Nevertheless, the League said, the “outcome of the game will stand as a win for Princeton.” This led to headline after headline blaring that the Ivy League had “admitted” that the officials had erred and articles suggesting that Harvard had been robbed of a victory. Harvard’s athletic director even went to Twitter to make her own jaw-dropping statement complaining of the unfairness of the outcome, which she attributed to a “major officiating error,” and expressing her appreciation to the Ivy League for visiting “appropriate repercussions” on the officiating crew. Reading her statement, you would think the officials were some kind of recidivist criminals.


What stood out to me amid this brouhaha was that neither the Ivy League, the Harvard athletic director, nor any of the news articles ever cited any NCAA rule that the officials allegedly violated by reviewing and reversing the play. That to me was a huge, bright red flag — strike that, a crimson flag. So I did what any half-decent lawyer trained at a certain legal trade school in a town adjacent to Boston would do and spent hours poring over the 2021 NCAA Football Rules Book with a fine-toothed comb. And I can tell you that there is no rule that says a time-out can only be recognized and granted prior to the snap by an on-field official or that a failure to call a time-out is not reviewable.

In fact, NCAA Rule 12-3-7 expressly states that “the replay official may correct obvious errors that may have a significant impact on the outcome of the game, including those involving the game clock, whether or not a play is reviewable.” And that is precisely what happened here. It is an obvious error if a team has a time-out remaining (as Princeton did), a coach clearly requests a time-out before the opposing team snaps the ball because the coach sees his defenders are out of position, are short a player, or for any other reason (as Surace did), but the request is not granted by officials (as occurred here).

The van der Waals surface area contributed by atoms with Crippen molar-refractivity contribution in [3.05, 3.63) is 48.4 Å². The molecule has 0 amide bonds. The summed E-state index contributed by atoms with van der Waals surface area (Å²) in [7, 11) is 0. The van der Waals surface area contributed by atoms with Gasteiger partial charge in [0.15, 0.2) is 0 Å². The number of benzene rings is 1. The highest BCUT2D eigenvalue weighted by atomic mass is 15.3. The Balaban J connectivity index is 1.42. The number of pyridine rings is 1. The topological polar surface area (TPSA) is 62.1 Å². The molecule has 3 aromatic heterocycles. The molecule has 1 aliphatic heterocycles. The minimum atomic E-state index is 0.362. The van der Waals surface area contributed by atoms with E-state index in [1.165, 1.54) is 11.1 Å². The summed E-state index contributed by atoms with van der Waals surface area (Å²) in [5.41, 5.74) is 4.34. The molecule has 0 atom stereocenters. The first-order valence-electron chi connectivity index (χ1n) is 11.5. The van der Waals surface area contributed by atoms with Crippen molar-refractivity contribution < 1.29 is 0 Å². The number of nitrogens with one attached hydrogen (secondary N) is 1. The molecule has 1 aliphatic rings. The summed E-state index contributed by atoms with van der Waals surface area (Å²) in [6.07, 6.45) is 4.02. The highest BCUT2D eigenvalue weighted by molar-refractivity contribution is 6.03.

Rule 3-3-4 clearly states, “When time-outs are not exhausted, an official shall allow a charged team time-out when requested by any player or head coach when the ball is dead.” And undoubtedly the on-field officials’ failure to signal time-out before Harvard snapped the ball had a “significant impact” on the game — a dispositive impact, in fact. So the officials were completely justified in reviewing the video, realizing their error when they saw Surace waving his arms on the field and requesting a time-out, and rectifying the mistake by making Harvard re-run the play. In fact, the officials’ acknowledgment of their initial error was courageous, deserving of praise, and certainly did not warrant any of the negative “repercussions” that the League has apparently meted out to them.

So I hope you enjoyed the bonfire, Tigers, and take pride in your asterisk-free Ivy League Championship. You deserve them both.

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Michael Vatis is a member of the Class of 1985. He is a lawyer in private practice in New York. He previously served as a law clerk to Ruth Bader Ginsburg and Thurgood Marshall, and as an official in the Department of Justice, FBI, and Department of Defense. He can be reached at